Welsh actress Rakie Ayola wants to “wave the flag” for her home district of Ely in Cardiff when she is honoured with one of Bafta Cymru’s highest honours.
The TV and stage star, who has appeared in shows like Black Mirror, Noughts + Crosses, Doctor Who and The Pact, will be given the Sian Phillips Award next month.
The prize is presented to a Welsh individual who has made significant contributions to film and/or television.
Ayola says where she comes from is very important to her, adding: “You won’t have to look very far to see the last time that Ely was talked about in the press and it was a tragic, tragic event which happened very close to where I grew up.
“So I want to wave the flag for that area of Cardiff because good people live there and awful things can happen to good people and wonderful things can happen to people from Ely.
“I can’t think of a poetic way to say that but I just… it’s really important to me that people know that I am from Ely in Cardiff.”
Kyrees Sullivan, 16, and Harvey Evans, 15, died when they crashed on a Sur-Ron bike minutes after CCTV captured them being followed by the police van.
Tensions between locals and police at the scene led to a riot lasting several hours, during which time dozens of officers were hurt, property was damaged and cars were set alight.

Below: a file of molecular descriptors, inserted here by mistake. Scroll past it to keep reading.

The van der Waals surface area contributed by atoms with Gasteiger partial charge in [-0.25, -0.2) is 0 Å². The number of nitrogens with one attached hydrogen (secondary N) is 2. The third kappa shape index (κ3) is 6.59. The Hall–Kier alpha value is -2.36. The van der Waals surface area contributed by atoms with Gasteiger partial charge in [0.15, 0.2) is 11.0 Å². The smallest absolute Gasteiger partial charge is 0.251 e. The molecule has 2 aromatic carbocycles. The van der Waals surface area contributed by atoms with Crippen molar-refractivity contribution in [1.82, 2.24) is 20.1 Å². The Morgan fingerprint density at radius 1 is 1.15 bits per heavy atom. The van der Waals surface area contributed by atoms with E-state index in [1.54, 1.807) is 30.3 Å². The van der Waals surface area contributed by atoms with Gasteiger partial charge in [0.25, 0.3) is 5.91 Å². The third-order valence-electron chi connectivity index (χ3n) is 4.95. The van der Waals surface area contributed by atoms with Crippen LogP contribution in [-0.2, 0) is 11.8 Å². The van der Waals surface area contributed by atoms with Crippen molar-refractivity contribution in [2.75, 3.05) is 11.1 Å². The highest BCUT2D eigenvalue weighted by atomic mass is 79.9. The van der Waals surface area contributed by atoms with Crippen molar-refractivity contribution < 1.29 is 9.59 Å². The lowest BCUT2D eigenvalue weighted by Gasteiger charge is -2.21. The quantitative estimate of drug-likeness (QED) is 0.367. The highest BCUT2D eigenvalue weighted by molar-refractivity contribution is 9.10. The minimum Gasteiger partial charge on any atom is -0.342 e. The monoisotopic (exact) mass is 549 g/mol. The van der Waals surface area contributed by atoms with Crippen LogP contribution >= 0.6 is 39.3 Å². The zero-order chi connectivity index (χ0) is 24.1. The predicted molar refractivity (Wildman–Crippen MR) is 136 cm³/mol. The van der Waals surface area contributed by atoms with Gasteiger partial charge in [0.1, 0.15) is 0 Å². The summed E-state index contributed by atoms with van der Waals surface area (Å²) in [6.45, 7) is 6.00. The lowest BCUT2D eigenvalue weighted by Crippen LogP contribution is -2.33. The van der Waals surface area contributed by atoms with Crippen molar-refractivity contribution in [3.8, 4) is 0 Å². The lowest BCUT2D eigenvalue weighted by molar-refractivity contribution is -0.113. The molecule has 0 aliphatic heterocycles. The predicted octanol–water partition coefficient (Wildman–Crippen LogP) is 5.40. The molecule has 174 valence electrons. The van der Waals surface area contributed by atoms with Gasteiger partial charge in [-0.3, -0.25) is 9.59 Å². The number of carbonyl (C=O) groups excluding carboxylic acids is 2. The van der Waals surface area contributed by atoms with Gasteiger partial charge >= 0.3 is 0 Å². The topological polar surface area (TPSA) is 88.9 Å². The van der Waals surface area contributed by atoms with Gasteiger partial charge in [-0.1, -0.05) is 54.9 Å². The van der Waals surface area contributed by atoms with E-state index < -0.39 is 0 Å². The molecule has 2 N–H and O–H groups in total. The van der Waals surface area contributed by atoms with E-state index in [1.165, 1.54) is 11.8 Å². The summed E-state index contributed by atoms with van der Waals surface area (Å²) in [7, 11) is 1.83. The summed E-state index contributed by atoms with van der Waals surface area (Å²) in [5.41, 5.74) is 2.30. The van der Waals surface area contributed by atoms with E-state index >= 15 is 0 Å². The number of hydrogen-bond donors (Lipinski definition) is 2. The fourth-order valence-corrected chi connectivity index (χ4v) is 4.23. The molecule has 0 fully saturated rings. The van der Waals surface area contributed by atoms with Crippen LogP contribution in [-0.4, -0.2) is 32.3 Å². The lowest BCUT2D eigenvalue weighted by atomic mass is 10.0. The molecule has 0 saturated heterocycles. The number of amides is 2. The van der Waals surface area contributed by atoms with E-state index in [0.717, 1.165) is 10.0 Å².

Ayola, who won a best supporting actress Bafta in 2021 for her role in BBC One drama Anthony, will be honoured at the Bafta Cymru Awards 2023 at the ICC Wales in Newport on Sunday October 15.
She said of the award: “I still haven’t really taken it in. I’m still a bit dazed and confused by it. It’s… I’m very grateful and honoured but still haven’t really breathed it in.”
She added: “There’s something about knowing that your work is being talked about when you’re not in the room, that people are mindful of what you do, they respect what you do and you don’t have to be there for that to be consideration.
“Legacy is huge for me – the idea that we come from, and we go on to, and we take the hand of the people in front and we call the people behind.
“So the idea that my work lives on in the long line of things is massive to me. That’s a very, very big deal.”
Reflecting on her career, Ayola said one of the highlights was playing Hermione Granger in the West End production of Harry Potter And The Cursed Child.
She said: “The thing that I love most about having been in that is the joy of the fans of that show, which is like nothing I’ve ever experienced. And they’re still friends, a lot of them, and they have followed me on some of the projects.
“They’ve sort of been to theatres all around the country and they are still incredibly loyal.
“So that was a high point because I’d never really experienced that kind of devotion to a piece before.”
The Sian Phillips Award is named after Welsh star Dame Sian, 90, who was married to the late actor Peter O’Toole and has performed in everything from Ibsen to The Archers and an adaptation of John le Carre’s Tinker Tailor Soldier Spy opposite Sir Alec Guinness.
A leading stage and screen star, she also appeared in the 1969 musical film Goodbye, Mr Chips and is particularly known for her performance as Livia in the 1976 BBC television series I, Claudius.